Logo of Phnom Penh Post newspaper Phnom Penh Post - Incidents spotlight fears over Immigration Law

Incidents spotlight fears over Immigration Law

Incidents spotlight fears over Immigration Law

F OLLOWING many exchanges of complaints and criticisms, questions are now being posed as to how the immigration law will be implemented. The Vietnamese residents represent the main thrust for argument, with observers still believing that the law will be used to turn this hated ethnic group out of the country.

Requesting anonymity for himself and for the people and locations mentioned in the incidents, one foreign observer close to the law showed the Post reports of incidents of abuse documented in September experienced by Vietnamese residents around the capital. Those incidents involved confiscation of identification cards and extortion, and were committed by police.

In a village just outside Phnom Penh on Route 1, said the report, family books were seized under orders from the district level, with no reason given, and simply not returned as the owners failed to meet the demand for $100.

"Some of them (local authority officials) are not getting proper guidance from the upper level. This is the danger of the ambiguity of the immigration law," he said.

The immigration law was put into effect late last month and is awaiting sub-decrees which will help in its implementation. Minister of Interior You Hockry told the Post they would be ready in two months. However, observers have already expressed suspicion over the effect when the law is applied.

They point to the ministry's structure, with its control over administration at the provincial and village levels, and they believe there is still huge potential for abuse and extortion that can finally lead to subtle methods of deporting ethnic Vietnamese.

"They [the government] must have a nationality law in order to determine and enforce the immigration law. Provisions in the immigration law are vague as to who has the right to take people's ID cards," said a foreign observer close to the topic.

The Cambodian lawmakers and government officials have reacted to these concerns with complaints that human rights groups are putting too much emphasis on the Vietnamese minority.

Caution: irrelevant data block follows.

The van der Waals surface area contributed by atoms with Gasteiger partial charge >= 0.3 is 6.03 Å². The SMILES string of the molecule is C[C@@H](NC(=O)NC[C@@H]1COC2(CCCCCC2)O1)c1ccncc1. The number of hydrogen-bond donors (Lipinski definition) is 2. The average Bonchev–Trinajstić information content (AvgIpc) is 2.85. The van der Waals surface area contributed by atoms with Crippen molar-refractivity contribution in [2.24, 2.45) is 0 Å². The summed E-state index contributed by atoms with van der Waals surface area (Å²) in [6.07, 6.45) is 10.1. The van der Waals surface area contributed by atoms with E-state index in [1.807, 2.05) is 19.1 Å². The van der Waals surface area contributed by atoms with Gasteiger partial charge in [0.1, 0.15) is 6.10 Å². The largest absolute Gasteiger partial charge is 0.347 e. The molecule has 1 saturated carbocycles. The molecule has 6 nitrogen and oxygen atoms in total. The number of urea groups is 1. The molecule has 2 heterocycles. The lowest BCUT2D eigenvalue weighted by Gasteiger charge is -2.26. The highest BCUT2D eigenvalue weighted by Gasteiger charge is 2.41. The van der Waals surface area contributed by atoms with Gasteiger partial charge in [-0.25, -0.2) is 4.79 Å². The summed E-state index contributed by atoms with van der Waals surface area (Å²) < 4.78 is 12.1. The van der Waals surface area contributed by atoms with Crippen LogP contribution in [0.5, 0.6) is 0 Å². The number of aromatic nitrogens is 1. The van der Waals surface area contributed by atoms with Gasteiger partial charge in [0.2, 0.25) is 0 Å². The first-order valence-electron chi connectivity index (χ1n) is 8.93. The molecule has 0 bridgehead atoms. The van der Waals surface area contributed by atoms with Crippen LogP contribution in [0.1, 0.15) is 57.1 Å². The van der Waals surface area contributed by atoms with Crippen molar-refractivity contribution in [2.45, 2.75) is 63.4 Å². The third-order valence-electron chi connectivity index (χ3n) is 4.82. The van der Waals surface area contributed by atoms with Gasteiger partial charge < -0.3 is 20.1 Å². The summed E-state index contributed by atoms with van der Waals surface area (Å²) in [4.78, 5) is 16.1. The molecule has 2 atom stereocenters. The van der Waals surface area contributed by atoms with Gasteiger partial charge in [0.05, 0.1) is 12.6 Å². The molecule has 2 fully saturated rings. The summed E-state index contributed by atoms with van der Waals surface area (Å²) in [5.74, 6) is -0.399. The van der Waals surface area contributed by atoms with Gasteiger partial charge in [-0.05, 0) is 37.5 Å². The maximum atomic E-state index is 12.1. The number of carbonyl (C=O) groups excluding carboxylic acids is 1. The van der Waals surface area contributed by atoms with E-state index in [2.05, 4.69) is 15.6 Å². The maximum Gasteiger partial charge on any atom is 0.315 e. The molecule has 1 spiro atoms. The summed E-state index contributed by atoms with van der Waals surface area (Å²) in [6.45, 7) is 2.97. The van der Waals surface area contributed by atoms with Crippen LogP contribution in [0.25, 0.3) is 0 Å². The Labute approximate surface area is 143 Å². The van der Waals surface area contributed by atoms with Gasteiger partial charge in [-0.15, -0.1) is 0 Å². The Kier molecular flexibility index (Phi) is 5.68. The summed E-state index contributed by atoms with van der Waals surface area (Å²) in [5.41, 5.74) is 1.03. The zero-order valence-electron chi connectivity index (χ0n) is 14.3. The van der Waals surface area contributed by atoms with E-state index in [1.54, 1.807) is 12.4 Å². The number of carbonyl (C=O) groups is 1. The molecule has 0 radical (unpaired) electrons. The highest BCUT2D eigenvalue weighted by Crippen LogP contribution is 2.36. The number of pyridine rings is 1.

"When human rights groups shouted, I asked them what are you shouting for?" Kem Sokha, chairman of the National Assembly's commissions on human rights and reception of complaints asked while addressing a TVK-organized forum on Oct. 1.

"They never talk about anything else, always fearing that we will mistreat the Vietnamese," Sokha said, adding: "But that's their problem, not ours. Our problem is to protect the rights of Khmers, the right of all nationals in Cambodia and the right of the government to defend its territory."

In his letter dated Sept. 19, First Premier Prince Norodom Ranariddh told UN Secretary General Boutros Boutros Ghali that the law was suitable to the present situation in the country and would be applied uniformly to all foreigners without discrimination.

"Any measure regarding the implementation of the (immigration) law and the decrees related to it will be subjected to appropriate dialogues with countries concerned, notably with the Socialist Republic of Vietnam," said Ranariddh.

Ranariddh was responding in the letter to the concerns of the UN chief, who had been briefed by King Norodom Sihanouk while in Beijing in mid-September, about the King's efforts to get the Royal Government to modify the law.

The letter was apparently sent to Boutros Ghali three days prior to King Sihanouk giving the go-ahead to Chea Sim, acting head of state and speaker of the parliament, to sign the bill into effect on Sept 22.

Speaking on condition of anonymity, another foreign expert close to the immigration law called these statements embarrassing for the government. He said the government, due to pressure from both inside and outside the country, seems to be softening its position on the immigration issue.

He pointed to the government pulling back from its two previous requests to the UNHCR to set up reception centers for ethnic Vietnamese. A senior government official, when asked about it, admitted it was not economically feasible for the government to administer such camps..

The foreign source added that the foreign ministries of Cambodia and Vietnam, on the basis of a bilateral working group, would meet to discuss the issue of Vietnamese nationals in mid October. Hockry, when asked about the meeting, confirmed it would take place "in the near future."

"It was quite embarrassing for the government to make these statements, following intervention by the Vietnamese government and Boutros Boutros Ghali," said the expert.

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